Wild violets are very easy to grow and almost do all the work by their selves. Wild Violets are purple blue flowers with heart shaped leaves. Some varieties of violets may also have white or yellow blooms. Most are considered annuals but they often come back each year in unexpected locations.
Violets have a wide array of uses in the garden and as I said are easy to care for. Wild violets can be used as accents around trees, near water sources, and flower beds. They are also a great choice if looking for instant ground cover. Violets can also be grown in containers.
Violets are edible as well. One can consume both the violets leaves and flowers. Not only edible but rich in vitamins as well.
Planting is primarily early spring but violets can also be planted through out the spring and fall. Light shade is preferred but do well in sunny locations as well. Moist, well drained and rich soil is desired as well. They require little care other than a good drink of water after planting and occasional watering through out the season.
2 heaping cups of fresh violet petals (see note below)
2 C boiling wter
1/4 C well-strained, clear lemon juice
4 C sugar
3 oz liquid pectin (Certo)
NOTE: Look for fully opened flowers, not partially opened buds, for better
color and more intense flavor. The violets you want are the wild violets that grow in many parts of the world - there are many varieties, hopefully some are accessible to you. Please choose violets that have NOT been sprayed. )
See how blue-ish this is? I let it steep (covered) overnight in the fridge.
Wash petals well, drain and place in heat-proof glass or nonreactive bowl. Pour boiling water over petals and let steep from 30 minutes to 24
hours. It usually takes about two hours for violets. Strain through a fine sieve, reserving the clear, purplish liquid or infusion. If not using
immediately, refrigerate up to 24 hours.
Place jars and lids on rack in pan or stockpot deep enough to cover them with about two inches of water, bring to a boil, then reduce heat to a simmer, keeping the jars hot until ready to fill.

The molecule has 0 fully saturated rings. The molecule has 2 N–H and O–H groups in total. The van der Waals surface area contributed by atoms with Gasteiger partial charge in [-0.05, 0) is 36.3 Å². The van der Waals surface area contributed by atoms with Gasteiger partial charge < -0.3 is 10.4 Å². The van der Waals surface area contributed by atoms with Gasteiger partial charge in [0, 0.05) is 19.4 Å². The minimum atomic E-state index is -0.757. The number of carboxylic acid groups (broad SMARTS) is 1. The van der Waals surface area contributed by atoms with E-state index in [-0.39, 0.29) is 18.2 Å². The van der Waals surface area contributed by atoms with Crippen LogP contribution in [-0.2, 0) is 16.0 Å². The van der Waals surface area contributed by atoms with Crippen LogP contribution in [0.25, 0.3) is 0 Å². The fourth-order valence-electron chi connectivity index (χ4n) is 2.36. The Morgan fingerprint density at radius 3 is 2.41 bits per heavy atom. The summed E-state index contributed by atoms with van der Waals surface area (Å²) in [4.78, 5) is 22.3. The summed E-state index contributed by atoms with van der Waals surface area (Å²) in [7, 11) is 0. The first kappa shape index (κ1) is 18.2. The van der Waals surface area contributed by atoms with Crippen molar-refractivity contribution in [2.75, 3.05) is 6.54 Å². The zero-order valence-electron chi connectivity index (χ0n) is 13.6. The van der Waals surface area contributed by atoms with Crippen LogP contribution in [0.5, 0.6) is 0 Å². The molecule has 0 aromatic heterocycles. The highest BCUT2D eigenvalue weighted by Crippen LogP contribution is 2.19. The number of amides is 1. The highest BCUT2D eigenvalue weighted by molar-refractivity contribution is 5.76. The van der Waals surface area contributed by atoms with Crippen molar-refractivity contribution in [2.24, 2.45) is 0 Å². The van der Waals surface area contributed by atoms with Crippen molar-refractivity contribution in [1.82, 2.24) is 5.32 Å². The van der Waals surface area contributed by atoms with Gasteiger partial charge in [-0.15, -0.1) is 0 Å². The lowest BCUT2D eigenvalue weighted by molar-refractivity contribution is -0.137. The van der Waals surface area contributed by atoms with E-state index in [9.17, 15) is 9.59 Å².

And look how PURPLE it turns when you add the lemon juice! Isn't that cool?
To make the jelly, stir lemon juice and sugar into reserved infusion in a two-quart nonreactive or stainless steel pan. Bring to a full rolling boil that cannot be stirred down. Add the liquid pectin and continue to boil two minutes, skimming any foam that may rise to the surface.
This recipe made 4 - 8 oz jars and 1 4 oz. jar of jelly for me. Isn't it beautiful??
Ladle quickly into jars to within about 1/8 inch from the top; clean each rim and threads of the jar as it's filled, and place flat lid and ring on each before filling the next.Place the jars in a hot-water canning bath and boil for 10 minutes (or the appropriate time for your area). After canning, carefully check to make sure the lids have all sealed.
Sealed jars will last up to one year in a cool, dark place. Put any unsealed jelly in the refrigerator. it should keep about three weeks. Makes four or five half-pint jars. The flavor and color will vary somewhat due to growing conditions and season - that is part of the joy of working with plants, is the endless variety! The taste is delicate, green/floral
recipe resource here